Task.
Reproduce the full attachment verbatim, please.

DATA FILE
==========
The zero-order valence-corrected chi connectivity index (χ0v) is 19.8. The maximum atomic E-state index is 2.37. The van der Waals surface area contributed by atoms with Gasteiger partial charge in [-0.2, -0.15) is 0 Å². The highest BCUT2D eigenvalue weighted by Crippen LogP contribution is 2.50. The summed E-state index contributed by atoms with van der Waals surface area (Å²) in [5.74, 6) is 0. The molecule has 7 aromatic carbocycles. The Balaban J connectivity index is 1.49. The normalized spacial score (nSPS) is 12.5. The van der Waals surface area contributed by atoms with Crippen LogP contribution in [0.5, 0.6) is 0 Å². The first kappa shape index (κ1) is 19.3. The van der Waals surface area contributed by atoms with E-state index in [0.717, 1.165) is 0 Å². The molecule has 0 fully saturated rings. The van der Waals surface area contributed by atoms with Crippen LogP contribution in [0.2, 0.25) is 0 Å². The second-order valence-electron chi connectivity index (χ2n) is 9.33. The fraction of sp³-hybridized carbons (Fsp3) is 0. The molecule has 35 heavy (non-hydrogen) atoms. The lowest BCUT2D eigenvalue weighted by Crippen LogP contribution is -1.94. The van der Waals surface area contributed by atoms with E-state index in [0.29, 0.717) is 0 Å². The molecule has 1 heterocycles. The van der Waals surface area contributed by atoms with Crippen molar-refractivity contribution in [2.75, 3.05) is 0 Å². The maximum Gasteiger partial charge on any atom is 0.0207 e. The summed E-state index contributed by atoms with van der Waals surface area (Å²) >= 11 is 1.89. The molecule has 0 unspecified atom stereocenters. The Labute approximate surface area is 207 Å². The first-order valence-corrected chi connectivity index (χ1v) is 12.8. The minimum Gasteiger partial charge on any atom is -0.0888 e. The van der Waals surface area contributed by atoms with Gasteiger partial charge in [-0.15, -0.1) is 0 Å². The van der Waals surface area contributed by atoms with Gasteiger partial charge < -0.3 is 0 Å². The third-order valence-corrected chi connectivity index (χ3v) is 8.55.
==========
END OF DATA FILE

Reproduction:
The zero-order valence-corrected chi connectivity index (χ0v) is 19.8. The maximum atomic E-state index is 2.37. The van der Waals surface area contributed by atoms with Gasteiger partial charge in [-0.2, -0.15) is 0 Å². The highest BCUT2D eigenvalue weighted by Crippen LogP contribution is 2.50. The summed E-state index contributed by atoms with van der Waals surface area (Å²) in [5.74, 6) is 0. The molecule has 7 aromatic carbocycles. The Balaban J connectivity index is 1.49. The normalized spacial score (nSPS) is 12.5. The van der Waals surface area contributed by atoms with Crippen LogP contribution in [0.5, 0.6) is 0 Å². The first kappa shape index (κ1) is 19.3. The van der Waals surface area contributed by atoms with E-state index in [0.717, 1.165) is 0 Å². The molecule has 0 fully saturated rings. The van der Waals surface area contributed by atoms with Crippen LogP contribution in [0.2, 0.25) is 0 Å². The second-order valence-electron chi connectivity index (χ2n) is 9.33. The fraction of sp³-hybridized carbons (Fsp3) is 0. The molecule has 35 heavy (non-hydrogen) atoms. The lowest BCUT2D eigenvalue weighted by Crippen LogP contribution is -1.94. The van der Waals surface area contributed by atoms with E-state index in [0.29, 0.717) is 0 Å². The molecule has 1 heterocycles. The van der Waals surface area contributed by atoms with Crippen molar-refractivity contribution in [2.75, 3.05) is 0 Å². The maximum Gasteiger partial charge on any atom is 0.0207 e. The summed E-state index contributed by atoms with van der Waals surface area (Å²) >= 11 is 1.89. The molecule has 0 unspecified atom stereocenters. The Labute approximate surface area is 207 Å². The first-order valence-corrected chi connectivity index (χ1v) is 12.8. The minimum Gasteiger partial charge on any atom is -0.0888 e. The van der Waals surface area contributed by atoms with Gasteiger partial charge in [-0.15, -0.1) is 0 Å². The van der Waals surface area contributed by atoms with Gasteiger partial charge < -0.3 is 0 Å². The third-order valence-corrected chi connectivity index (χ3v) is 8.55.